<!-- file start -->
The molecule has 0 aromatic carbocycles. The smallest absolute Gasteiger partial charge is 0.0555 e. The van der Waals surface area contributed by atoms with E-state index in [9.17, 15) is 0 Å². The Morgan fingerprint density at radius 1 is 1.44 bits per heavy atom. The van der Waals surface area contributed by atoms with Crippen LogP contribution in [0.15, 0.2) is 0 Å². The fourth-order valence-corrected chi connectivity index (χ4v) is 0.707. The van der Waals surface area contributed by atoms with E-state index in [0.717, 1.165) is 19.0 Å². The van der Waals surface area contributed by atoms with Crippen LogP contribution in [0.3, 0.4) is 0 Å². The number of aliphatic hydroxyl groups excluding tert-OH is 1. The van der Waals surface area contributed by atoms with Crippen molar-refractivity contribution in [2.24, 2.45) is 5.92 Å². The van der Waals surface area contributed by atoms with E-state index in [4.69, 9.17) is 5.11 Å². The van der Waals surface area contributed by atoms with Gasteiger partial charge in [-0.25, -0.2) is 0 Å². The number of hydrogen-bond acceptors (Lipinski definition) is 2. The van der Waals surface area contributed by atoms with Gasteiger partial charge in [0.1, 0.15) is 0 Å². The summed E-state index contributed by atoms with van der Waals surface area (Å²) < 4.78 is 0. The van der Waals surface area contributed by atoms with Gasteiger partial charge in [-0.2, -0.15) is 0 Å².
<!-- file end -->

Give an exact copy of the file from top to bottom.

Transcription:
The molecule has 0 aromatic carbocycles. The smallest absolute Gasteiger partial charge is 0.0555 e. The van der Waals surface area contributed by atoms with E-state index in [9.17, 15) is 0 Å². The Morgan fingerprint density at radius 1 is 1.44 bits per heavy atom. The van der Waals surface area contributed by atoms with Crippen LogP contribution in [0.15, 0.2) is 0 Å². The fourth-order valence-corrected chi connectivity index (χ4v) is 0.707. The van der Waals surface area contributed by atoms with E-state index in [0.717, 1.165) is 19.0 Å². The van der Waals surface area contributed by atoms with Crippen LogP contribution in [0.3, 0.4) is 0 Å². The number of aliphatic hydroxyl groups excluding tert-OH is 1. The van der Waals surface area contributed by atoms with Crippen molar-refractivity contribution in [2.24, 2.45) is 5.92 Å². The van der Waals surface area contributed by atoms with E-state index in [4.69, 9.17) is 5.11 Å². The van der Waals surface area contributed by atoms with Gasteiger partial charge in [-0.25, -0.2) is 0 Å². The number of hydrogen-bond acceptors (Lipinski definition) is 2. The van der Waals surface area contributed by atoms with Gasteiger partial charge in [0.1, 0.15) is 0 Å². The summed E-state index contributed by atoms with van der Waals surface area (Å²) < 4.78 is 0. The van der Waals surface area contributed by atoms with Gasteiger partial charge in [-0.2, -0.15) is 0 Å².